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Ransomware: How to Spot a Phish

Phishing has no limits. Everyone that uses email to communicate will at some point be the recipient of a phishing email. In the spot a phish series we'll be taking a closer look at some phishing lures to help you mentally prepare for these attacks before they hit your inbox. 

Content Clues

The first lure is representative of a vast majority of lures that we see. For starters, it capitalizes on the universal language of money. Because this is a mass distributed phish, the threat actor needs to find a commonality among the recipients.  For this reason, we see the use of "invoice attachments" employed exhaustively.  Lures in all languages utilize this tactic.  One would think this practice would get old and at some point become ineffective but it must be producing results for cybercriminals; otherwise, why would they keep it up?

The subject line of this email is "Invoice" and the body indicates that the invoice was requested by the recipient.

Lesson #1 from this lure: Any time you receive an email about an invoice, you should go on high alert. 

Ransomware Lure.Screen Shot 2017-10-03 at 12.44.14 PM Border.jpg

Example of a phishing lure distributing Locky Ransomware

Wake Up! Spelling, Grammar, and Punctuation Errors

The second very common red flag in an email is found with misspellings and grammatical errors as well as overuse or misuse of capitalization and punctuation. As you can see in this lure, there are several errors, highlighted in red (below). 

Ransomware spelling and punctuation.PhishLabs.png

Spelling, punctuation, and capitalization errors in phishing lure distributing Locky ransomware

Lesson #2: Pay attention! I know you're in a hurry; everyone is busy but spelling and grammar errors are obvious red flags if you're alert. 

Contextual Clues 

Contextual clues in the email can also help identify a phish. You should always ask yourself a few questions:

  1. Does it make sense that this person is sending me an email?
  2. Am I expecting an invoice from this company or person? 
  3. Does the sender's email address match the company domain? (this can be misleading since email domains can be easily spoofed but still worth noting)

Lesson #3: Consider the context of the email. This lure containing an invoice is unexpected.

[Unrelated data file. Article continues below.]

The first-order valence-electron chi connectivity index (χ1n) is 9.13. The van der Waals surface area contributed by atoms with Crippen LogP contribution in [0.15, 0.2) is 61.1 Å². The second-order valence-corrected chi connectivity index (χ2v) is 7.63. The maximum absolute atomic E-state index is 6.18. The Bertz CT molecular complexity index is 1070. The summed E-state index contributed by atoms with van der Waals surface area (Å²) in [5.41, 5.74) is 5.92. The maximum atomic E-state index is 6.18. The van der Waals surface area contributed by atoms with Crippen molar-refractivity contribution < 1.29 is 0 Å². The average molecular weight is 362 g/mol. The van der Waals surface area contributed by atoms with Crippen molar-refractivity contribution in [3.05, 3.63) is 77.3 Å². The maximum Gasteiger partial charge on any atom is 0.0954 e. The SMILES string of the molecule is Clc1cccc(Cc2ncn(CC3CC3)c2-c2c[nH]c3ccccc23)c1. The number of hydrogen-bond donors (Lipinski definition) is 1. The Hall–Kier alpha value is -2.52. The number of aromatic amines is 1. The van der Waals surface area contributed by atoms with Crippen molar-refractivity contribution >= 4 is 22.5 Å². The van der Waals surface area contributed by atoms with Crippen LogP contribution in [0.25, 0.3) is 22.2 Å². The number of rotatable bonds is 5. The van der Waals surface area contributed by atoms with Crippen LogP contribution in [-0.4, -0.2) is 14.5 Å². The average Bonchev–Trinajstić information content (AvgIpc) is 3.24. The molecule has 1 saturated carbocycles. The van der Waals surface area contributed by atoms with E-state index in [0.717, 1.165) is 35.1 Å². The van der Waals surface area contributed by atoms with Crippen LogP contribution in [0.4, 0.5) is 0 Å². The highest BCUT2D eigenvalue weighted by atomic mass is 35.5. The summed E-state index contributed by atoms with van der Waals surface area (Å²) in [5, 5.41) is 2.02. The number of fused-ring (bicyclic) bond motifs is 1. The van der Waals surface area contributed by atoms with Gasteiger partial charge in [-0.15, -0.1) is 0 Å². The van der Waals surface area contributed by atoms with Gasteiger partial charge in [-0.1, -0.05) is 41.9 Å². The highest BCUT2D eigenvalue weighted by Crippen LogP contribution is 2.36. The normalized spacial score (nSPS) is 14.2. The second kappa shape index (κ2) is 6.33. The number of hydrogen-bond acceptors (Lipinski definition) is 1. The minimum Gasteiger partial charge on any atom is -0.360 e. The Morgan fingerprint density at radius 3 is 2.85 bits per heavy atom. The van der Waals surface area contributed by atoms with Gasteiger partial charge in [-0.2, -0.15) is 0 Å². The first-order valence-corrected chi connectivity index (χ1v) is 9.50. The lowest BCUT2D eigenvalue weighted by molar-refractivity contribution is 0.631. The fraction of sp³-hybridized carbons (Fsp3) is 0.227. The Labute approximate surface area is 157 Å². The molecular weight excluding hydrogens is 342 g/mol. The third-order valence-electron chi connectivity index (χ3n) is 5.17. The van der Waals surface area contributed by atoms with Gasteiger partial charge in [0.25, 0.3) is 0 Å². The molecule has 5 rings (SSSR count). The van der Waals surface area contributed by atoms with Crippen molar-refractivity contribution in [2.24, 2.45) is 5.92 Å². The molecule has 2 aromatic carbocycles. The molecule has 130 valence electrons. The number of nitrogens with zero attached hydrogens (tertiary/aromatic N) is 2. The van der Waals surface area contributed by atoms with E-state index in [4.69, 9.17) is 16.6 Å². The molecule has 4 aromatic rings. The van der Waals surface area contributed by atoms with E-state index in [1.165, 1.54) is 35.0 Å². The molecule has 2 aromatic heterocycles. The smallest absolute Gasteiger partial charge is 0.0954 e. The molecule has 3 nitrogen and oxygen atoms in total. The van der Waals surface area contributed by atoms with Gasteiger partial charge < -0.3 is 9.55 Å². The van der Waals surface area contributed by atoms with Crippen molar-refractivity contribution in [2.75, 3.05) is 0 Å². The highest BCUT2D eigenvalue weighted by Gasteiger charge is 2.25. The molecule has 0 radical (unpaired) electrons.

Stop, Think, Hover

Also noteworthy is that the attachment has no name, it's just a bunch of random numbers and letters. Anytime you are about to click on an attachment or a link, you need to be extra cautious. 

Lesson #4: Take caution before ever clicking or opening. 

Ransomware Ruins Your Day

Another reason this is a very common type of lure is because it's distributing ransomware. This particular one is spreading Locky, one of the first and most resilient ‘mass distribution’ ransomware families. Ransomware will ruin your day in a hurry if you inadvertently click or open and attachment and one of these nasty little scripts run on your machine. 

The attachment in this lure runs JavaScript that downloads ransomware which will encrypt your files, which locks access. The script makes several internet calls to ensure there is a connection so that the victim can purchase the ransom currency (Bitcoin). The threat actor is generous enough to allow its victims to get on the web so that he/she can go through Tor, purchase bitcoins, and pay the ransom. The ransom requested in this one is .25 in Bitcoin which is roughly $1,000...not chump change. Sadly, if you don't have your files backed up and they are critical, there aren't a lot of options in recovering the files unless there is a known, released decryptor.

The human firewall is the final defense against ransomware but there are other mitigation techniques which we explore in depth in this recent blog post: How to Identify and Block Ransomware

Key Takeaways 

The lessons we draw from this email lure include: 

  1. Any time you receive an email requesting money (possibly by including an "invoice") you should go on high alert. 
  2. Spelling, grammar, punctuation errors and misuse of capitalization are all red flags that warrant your attention. 
  3. Consider contextual clues - who is it from, what is it about, is it sent to the appropriate email inbox etc.
  4. Before opening or clicking on a link, you need to be confident in its legitimacy. 

We look forward to sharing more lures and resources as part of our National Cyber Security Awareness campaign. Together, we can all become more #cyberaware. Fill out the form on this page to ensure you receive the resources.  

Topics: Cyber Security Awareness Month, CyberAware

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